Traditionally, when the device description, hazard analysis, results of testing, and other documents are filed with the appropriate regulatory agency (the FDA, in the case of the infusion pumps), there is a statutorily limited time period during which the agency reviews the documentation and makes a decision. This can be a daunting, even impossible challenge for reviewers. Typically, the reviewer probes specific claims in the documentation to assess how it supports safety rather than trying to assess every claim and all evidence.
Specifically in the case of infusion pumps, the FDA has introduced a requirement that vendors include a safety case as part of their submission with the intent of eventually extending it to cover all software-reliant medical devices. The benefit for reviewers--not just at the FDA but also stakeholders inside the company and in the supply chain--is that a safety case provides a description of the product, claims about it, and a body of evidence, as well as the argument linking these together. Thus, if a reviewer has a question about particular hazards, design decisions, claims about them, or evidence, he or she can more easily relate each of these to the others and the rest of the safety case and arrive more readily at an evaluation of individual claims and the quality of the overall argument. This enables the reviewer to make more strategic use of limited review time and more rapidly identify inadequately mitigated risks for appropriate follow up.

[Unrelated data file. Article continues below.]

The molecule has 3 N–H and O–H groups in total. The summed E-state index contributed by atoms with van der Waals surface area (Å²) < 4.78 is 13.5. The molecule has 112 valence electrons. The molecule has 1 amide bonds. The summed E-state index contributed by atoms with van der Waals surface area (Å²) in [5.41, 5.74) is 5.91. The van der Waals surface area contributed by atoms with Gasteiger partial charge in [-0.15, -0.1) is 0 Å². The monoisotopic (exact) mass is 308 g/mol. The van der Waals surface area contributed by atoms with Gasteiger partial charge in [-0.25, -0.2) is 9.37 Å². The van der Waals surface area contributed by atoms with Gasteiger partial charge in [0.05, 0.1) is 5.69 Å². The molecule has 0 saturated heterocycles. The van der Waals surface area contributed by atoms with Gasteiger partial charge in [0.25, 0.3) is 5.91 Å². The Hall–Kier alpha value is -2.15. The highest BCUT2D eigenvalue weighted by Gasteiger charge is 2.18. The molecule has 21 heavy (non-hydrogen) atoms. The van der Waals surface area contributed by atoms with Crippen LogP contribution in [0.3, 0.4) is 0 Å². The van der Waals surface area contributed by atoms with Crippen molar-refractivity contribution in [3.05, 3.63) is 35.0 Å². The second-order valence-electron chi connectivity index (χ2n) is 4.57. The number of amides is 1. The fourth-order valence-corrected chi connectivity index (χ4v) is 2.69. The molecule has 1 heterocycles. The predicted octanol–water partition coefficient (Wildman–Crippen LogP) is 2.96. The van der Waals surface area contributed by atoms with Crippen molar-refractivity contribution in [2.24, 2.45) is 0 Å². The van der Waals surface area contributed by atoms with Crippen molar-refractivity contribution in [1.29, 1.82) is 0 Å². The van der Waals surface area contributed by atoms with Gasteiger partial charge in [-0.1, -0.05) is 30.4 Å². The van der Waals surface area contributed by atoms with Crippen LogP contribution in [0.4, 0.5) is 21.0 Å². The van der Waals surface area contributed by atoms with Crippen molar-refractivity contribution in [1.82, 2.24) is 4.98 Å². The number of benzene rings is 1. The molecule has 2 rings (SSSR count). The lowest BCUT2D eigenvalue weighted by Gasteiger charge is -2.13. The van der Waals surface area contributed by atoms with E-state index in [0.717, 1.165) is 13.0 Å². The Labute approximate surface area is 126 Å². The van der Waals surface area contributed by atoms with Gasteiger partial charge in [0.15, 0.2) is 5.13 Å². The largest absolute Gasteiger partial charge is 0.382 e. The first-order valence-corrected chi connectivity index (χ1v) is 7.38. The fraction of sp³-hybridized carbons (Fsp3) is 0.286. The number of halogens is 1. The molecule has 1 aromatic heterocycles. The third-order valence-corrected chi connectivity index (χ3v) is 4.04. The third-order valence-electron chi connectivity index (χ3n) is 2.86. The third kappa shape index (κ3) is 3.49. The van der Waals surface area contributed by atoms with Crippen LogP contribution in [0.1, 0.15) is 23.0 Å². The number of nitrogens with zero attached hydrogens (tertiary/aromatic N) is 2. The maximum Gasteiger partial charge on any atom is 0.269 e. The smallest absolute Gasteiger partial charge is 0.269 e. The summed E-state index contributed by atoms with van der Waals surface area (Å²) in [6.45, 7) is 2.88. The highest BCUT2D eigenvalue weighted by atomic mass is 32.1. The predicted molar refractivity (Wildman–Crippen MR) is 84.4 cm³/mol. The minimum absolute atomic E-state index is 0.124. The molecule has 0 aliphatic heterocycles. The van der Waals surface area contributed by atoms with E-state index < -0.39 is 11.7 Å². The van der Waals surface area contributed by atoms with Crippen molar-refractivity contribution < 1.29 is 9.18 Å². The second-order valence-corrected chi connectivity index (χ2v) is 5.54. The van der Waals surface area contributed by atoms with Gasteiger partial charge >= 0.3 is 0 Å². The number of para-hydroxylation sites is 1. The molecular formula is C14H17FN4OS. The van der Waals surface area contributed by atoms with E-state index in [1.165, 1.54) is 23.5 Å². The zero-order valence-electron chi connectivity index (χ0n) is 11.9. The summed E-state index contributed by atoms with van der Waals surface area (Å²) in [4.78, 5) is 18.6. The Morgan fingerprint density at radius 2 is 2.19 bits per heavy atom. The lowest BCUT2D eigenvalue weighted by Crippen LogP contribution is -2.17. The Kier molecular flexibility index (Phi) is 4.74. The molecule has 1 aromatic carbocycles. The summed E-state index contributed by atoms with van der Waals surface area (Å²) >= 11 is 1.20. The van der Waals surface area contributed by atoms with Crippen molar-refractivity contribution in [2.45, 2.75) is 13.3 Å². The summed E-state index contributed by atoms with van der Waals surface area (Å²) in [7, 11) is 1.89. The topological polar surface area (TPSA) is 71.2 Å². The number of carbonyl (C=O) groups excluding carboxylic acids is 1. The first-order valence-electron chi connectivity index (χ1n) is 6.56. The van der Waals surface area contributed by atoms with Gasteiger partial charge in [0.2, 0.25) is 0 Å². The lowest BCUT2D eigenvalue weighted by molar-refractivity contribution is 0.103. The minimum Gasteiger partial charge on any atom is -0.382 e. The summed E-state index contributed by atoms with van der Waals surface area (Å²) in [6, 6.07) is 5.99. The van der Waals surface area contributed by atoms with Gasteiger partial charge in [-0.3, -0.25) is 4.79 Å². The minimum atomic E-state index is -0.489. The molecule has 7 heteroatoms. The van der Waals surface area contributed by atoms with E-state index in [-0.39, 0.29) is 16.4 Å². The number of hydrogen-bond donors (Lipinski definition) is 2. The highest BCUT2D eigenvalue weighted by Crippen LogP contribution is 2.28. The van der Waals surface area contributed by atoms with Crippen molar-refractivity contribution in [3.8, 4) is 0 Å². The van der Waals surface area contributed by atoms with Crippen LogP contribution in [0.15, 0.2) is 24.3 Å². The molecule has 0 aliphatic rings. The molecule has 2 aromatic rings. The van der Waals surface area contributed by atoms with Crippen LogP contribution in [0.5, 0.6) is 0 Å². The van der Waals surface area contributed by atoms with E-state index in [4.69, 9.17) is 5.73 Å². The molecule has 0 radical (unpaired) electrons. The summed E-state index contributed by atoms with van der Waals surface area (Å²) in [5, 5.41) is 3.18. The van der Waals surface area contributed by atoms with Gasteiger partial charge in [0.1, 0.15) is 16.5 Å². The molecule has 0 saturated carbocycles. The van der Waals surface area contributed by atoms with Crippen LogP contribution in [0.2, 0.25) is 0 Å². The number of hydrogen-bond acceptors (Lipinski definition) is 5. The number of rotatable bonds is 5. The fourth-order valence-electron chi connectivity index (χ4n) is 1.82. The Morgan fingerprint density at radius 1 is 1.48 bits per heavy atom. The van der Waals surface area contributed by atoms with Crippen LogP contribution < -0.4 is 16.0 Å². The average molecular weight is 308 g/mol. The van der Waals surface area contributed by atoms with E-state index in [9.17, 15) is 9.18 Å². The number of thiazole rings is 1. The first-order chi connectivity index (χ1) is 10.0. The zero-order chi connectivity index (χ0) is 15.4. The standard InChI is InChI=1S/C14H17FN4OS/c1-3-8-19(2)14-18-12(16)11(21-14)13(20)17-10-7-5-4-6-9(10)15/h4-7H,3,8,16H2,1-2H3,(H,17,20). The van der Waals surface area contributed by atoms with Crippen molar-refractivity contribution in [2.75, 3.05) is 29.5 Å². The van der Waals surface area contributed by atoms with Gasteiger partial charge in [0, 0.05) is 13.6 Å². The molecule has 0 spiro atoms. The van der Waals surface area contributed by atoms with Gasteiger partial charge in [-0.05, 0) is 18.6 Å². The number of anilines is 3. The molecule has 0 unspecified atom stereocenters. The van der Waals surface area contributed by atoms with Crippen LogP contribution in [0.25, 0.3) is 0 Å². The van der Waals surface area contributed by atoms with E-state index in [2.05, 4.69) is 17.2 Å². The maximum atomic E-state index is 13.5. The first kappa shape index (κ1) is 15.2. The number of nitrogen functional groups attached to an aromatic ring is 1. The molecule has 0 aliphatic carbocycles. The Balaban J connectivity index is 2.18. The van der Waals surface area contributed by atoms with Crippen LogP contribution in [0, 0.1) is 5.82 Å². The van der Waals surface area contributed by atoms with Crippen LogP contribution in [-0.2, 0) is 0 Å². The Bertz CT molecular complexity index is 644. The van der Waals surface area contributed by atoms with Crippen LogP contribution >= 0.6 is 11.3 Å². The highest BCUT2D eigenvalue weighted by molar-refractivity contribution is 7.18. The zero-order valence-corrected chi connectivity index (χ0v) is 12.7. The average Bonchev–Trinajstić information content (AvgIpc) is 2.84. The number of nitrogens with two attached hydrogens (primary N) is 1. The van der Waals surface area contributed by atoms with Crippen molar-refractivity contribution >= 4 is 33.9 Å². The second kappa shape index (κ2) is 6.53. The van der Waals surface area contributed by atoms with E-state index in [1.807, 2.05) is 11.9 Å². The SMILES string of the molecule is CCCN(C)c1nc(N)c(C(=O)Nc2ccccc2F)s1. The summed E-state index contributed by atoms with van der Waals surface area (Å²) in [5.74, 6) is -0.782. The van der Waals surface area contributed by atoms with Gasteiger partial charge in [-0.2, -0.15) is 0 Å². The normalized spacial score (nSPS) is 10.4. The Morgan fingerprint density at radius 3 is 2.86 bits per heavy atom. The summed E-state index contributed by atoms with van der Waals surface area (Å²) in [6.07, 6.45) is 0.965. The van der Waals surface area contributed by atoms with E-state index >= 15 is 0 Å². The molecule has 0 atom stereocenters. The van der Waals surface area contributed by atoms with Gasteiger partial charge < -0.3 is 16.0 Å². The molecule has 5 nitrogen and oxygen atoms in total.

"Towards an Assurance Case Practice for Medical Devices" provides a partial example of a safety case for infusion pumps. In the case of aviation, the UK MoD Defence Standard 00-56 has been requiring that a safety case be part of a vendor's submission for a range of defense aircraft types since 2007. QinetiQ has developed an example military safety case.
Technology transition is a key part of the SEI's mission and a guiding principle in our role as a federally funded research and development center. The next post in this series will present recommended practices for enabling agility at scale.
We welcome your comments and suggestions on this series in the comments section below.
To view the complete post on the CSIAC website, which includes a detailed list of resources for developing safety-critical systems, please visit